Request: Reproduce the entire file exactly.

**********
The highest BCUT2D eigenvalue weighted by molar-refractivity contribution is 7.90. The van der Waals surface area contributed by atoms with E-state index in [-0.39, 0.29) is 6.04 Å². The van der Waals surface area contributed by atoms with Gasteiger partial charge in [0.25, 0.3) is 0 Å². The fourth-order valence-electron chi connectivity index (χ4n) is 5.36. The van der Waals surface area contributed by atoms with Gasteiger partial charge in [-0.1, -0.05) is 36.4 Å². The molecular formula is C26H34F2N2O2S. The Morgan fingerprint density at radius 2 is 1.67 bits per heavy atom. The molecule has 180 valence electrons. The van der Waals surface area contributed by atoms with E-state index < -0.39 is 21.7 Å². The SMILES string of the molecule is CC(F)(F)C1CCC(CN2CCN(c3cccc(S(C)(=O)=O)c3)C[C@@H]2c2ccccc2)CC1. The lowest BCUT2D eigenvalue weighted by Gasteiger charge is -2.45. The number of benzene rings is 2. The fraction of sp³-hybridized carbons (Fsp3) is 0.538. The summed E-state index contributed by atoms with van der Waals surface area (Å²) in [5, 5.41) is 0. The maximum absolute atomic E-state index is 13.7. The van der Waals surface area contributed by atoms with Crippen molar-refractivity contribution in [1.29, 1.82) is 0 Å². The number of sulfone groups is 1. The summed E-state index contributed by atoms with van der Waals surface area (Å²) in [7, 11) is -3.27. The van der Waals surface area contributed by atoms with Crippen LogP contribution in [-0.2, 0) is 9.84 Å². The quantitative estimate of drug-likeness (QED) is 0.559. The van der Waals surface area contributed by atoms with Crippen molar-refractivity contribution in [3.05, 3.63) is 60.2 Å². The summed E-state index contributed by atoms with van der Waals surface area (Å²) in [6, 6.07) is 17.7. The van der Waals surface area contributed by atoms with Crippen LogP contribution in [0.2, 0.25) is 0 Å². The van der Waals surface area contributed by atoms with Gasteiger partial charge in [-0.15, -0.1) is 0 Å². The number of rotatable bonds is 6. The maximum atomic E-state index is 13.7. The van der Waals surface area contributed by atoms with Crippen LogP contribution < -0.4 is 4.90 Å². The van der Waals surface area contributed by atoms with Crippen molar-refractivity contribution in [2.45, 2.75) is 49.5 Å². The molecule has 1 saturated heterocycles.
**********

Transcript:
The highest BCUT2D eigenvalue weighted by molar-refractivity contribution is 7.90. The van der Waals surface area contributed by atoms with E-state index in [-0.39, 0.29) is 6.04 Å². The van der Waals surface area contributed by atoms with Gasteiger partial charge in [0.25, 0.3) is 0 Å². The fourth-order valence-electron chi connectivity index (χ4n) is 5.36. The van der Waals surface area contributed by atoms with Gasteiger partial charge in [-0.1, -0.05) is 36.4 Å². The molecular formula is C26H34F2N2O2S. The Morgan fingerprint density at radius 2 is 1.67 bits per heavy atom. The molecule has 180 valence electrons. The van der Waals surface area contributed by atoms with E-state index < -0.39 is 21.7 Å². The SMILES string of the molecule is CC(F)(F)C1CCC(CN2CCN(c3cccc(S(C)(=O)=O)c3)C[C@@H]2c2ccccc2)CC1. The lowest BCUT2D eigenvalue weighted by Gasteiger charge is -2.45. The number of benzene rings is 2. The fraction of sp³-hybridized carbons (Fsp3) is 0.538. The summed E-state index contributed by atoms with van der Waals surface area (Å²) in [5, 5.41) is 0. The maximum absolute atomic E-state index is 13.7. The van der Waals surface area contributed by atoms with Crippen molar-refractivity contribution in [1.29, 1.82) is 0 Å². The number of sulfone groups is 1. The summed E-state index contributed by atoms with van der Waals surface area (Å²) in [7, 11) is -3.27. The van der Waals surface area contributed by atoms with Crippen LogP contribution in [-0.2, 0) is 9.84 Å². The quantitative estimate of drug-likeness (QED) is 0.559. The van der Waals surface area contributed by atoms with Crippen molar-refractivity contribution in [3.05, 3.63) is 60.2 Å². The summed E-state index contributed by atoms with van der Waals surface area (Å²) in [6, 6.07) is 17.7. The van der Waals surface area contributed by atoms with Crippen LogP contribution in [0.2, 0.25) is 0 Å². The van der Waals surface area contributed by atoms with Gasteiger partial charge in [-0.15, -0.1) is 0 Å². The number of rotatable bonds is 6. The maximum atomic E-state index is 13.7. The van der Waals surface area contributed by atoms with Crippen LogP contribution < -0.4 is 4.90 Å². The van der Waals surface area contributed by atoms with Crippen molar-refractivity contribution in [2.45, 2.75) is 49.5 Å². The molecule has 1 saturated heterocycles.